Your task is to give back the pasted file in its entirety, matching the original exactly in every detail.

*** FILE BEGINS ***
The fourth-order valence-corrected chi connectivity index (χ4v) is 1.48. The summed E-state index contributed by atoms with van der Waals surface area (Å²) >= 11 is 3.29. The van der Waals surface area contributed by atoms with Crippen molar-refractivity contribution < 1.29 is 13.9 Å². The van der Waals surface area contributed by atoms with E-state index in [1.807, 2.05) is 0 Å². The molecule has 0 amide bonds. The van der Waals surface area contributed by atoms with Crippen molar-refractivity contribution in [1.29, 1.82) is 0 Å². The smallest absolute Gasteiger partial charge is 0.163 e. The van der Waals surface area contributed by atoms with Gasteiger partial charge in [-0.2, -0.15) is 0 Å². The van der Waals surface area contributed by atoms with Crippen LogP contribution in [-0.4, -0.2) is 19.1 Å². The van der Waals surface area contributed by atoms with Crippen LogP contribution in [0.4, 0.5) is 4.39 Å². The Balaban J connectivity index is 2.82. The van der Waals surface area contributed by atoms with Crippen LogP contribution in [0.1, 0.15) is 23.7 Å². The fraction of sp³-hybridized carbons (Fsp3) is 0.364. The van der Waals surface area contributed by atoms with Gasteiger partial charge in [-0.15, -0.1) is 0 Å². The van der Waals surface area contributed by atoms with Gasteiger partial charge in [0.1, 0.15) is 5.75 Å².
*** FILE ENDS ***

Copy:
The fourth-order valence-corrected chi connectivity index (χ4v) is 1.48. The summed E-state index contributed by atoms with van der Waals surface area (Å²) >= 11 is 3.29. The van der Waals surface area contributed by atoms with Crippen molar-refractivity contribution < 1.29 is 13.9 Å². The van der Waals surface area contributed by atoms with E-state index in [1.807, 2.05) is 0 Å². The molecule has 0 amide bonds. The van der Waals surface area contributed by atoms with Crippen molar-refractivity contribution in [1.29, 1.82) is 0 Å². The smallest absolute Gasteiger partial charge is 0.163 e. The van der Waals surface area contributed by atoms with Gasteiger partial charge in [-0.2, -0.15) is 0 Å². The van der Waals surface area contributed by atoms with Crippen LogP contribution in [-0.4, -0.2) is 19.1 Å². The van der Waals surface area contributed by atoms with Crippen LogP contribution in [0.4, 0.5) is 4.39 Å². The Balaban J connectivity index is 2.82. The van der Waals surface area contributed by atoms with Crippen LogP contribution in [0.1, 0.15) is 23.7 Å². The fraction of sp³-hybridized carbons (Fsp3) is 0.364. The van der Waals surface area contributed by atoms with Gasteiger partial charge in [-0.15, -0.1) is 0 Å². The van der Waals surface area contributed by atoms with Gasteiger partial charge in [0.1, 0.15) is 5.75 Å².